Wu Lab
 

The Bacterial Tree of Life

Endosymbiosis and the Origin of Mitochondria

A key prerequisite for studying microbial evolution and diversity is the accurate determination of the evolutionary relationships among the organisms of  interest. The explosive growth of bacterial genomic sequences makes it possible to reconstruct the bacterial tree of life on the genome level. Such “genome trees” are fairly robust and offer an excellent alternative to the widely used 16s rRNA based phylogeny. We have developed a simple, fast and accurate method (AMPHORA) to automate the genome tree construction process. With the arriving of thousands of new genomes on the horizon, we’ll continually update the bacterial tree of life. We hope eventually this will lead us to a more robust, genome based microbial systematics.

Overwhelming evidence supports the endosymbiosis theory that mitochondria originated once from within a specific group of bacteria called α-proteobacteria. However, it is still not clear which bacterial species are its “first cousins”. Placing mitochondria correctly within the bacterial branch of tree of life is of great importance for elucidating the origin and early evolution of mitochondria and eukaryotes. It would shed light on many fascinating questions: What did mitochondrial ancestor do? What was its genetic make-up? What was the driving the initial endosymbiosis. To gain more insights into these exciting questions and better pinpoint the origin of mitochondria, we sequenced 18 bacterial endosymbionts that are close to mitochondria. Using phylogenomic methods, we reconstructed the genetic make-up of the mitochondrial ancestor. Surprisingly, our analyses indicate that mitochondrial ancestor was most likely an energy parasite that stole ATP from the host cell, a far cry from modern mitochondria as the powerhouse of the eukaryotic cell.   [Read more]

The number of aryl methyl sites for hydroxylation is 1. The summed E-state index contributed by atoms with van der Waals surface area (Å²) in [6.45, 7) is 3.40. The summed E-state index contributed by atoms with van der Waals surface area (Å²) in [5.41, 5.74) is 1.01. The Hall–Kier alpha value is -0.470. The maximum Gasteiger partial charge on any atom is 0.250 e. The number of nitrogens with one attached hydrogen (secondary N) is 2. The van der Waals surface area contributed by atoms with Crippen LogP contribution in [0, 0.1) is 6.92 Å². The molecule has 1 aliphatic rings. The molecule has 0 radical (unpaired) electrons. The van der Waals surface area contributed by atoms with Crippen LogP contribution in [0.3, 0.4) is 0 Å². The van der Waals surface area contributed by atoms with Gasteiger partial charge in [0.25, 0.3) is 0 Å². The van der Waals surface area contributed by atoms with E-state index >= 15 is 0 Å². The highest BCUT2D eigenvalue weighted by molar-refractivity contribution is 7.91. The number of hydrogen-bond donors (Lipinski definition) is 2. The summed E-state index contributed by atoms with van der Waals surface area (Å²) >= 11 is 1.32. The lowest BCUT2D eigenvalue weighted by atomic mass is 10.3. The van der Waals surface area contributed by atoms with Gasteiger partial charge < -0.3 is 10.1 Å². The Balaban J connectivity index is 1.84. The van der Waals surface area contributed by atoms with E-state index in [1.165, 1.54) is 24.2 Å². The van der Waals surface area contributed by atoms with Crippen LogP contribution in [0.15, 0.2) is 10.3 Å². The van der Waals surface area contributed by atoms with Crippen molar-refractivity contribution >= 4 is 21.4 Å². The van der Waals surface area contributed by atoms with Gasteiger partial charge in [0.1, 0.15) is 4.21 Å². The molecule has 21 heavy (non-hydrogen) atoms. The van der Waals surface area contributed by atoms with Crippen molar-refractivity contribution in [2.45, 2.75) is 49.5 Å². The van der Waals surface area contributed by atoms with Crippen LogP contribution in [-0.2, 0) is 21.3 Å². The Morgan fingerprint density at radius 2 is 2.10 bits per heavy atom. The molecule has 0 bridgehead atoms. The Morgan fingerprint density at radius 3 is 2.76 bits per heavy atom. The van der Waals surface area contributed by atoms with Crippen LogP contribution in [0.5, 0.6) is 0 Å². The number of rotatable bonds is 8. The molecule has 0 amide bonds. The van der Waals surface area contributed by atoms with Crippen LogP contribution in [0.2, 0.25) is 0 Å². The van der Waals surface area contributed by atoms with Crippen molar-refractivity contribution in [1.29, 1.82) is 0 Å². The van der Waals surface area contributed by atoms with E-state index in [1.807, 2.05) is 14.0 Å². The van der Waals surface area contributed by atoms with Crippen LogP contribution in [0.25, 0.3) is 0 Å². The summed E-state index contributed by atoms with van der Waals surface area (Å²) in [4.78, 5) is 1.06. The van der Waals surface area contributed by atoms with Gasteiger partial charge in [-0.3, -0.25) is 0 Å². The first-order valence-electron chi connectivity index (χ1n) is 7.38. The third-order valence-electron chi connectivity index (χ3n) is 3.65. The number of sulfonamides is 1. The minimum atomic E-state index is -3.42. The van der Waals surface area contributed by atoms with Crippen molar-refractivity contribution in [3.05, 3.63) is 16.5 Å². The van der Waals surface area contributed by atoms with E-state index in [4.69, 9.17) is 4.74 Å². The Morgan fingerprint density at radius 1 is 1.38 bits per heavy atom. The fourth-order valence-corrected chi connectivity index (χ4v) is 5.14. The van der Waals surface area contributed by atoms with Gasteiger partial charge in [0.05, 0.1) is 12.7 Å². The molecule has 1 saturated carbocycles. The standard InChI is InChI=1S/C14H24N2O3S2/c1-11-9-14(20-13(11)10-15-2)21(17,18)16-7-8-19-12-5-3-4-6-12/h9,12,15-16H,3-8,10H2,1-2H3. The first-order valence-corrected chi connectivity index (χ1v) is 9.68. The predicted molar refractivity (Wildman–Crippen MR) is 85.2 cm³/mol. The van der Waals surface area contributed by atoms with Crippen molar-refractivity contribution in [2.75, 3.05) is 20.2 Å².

Human Gut Microbiome

Phylogenomics Methods and Tools

The explosive growth of sequence data from both metagenomic studies and genome sequencing projects presents both an opportunity and a challenge for the increased usage of protein sequences for phylogenetic inference (e.g., phylotyping). Despite its demonstrated usefulness, phylogenetic inference based on protein sequences has been limited in application, mainly due to the formidable technical difficulties inherent in this approach. In response, we have developed an automated method of phylogenomic analysis (AMPHORA) to remove the bottlenecks that had precluded large-scale protein-based phylogenetic inference (e.g., sequence alignment masking and trimming). We will continue to work in this area and develop new open-source methods and tools and offer them to the community to help analyze the massive amount of sequence data generated from genomic and metagenomic projects.

Reconstructed metabolism of mitochondrial ancestor

The human gut microbiome contains hundreds of bacterial species and trillions of bacterial cells. These microbes play important roles in human biology including metabolism, modulation of the immune system, and pathogen resistance. Stability of the gut microbial community is critical for human health and well-being, as unbalanced gut microbiomes have been linked to a growing number of diseases such as diabetes, obesity, Clostridium difficile infection. We are interested in determining factors that shape the structure of gut microbial community. We are also interested in developing tools and methods to model the dynamics of gut microbial community, with the ultimate goal of precisely manipulating the gut microbiome to improve human health.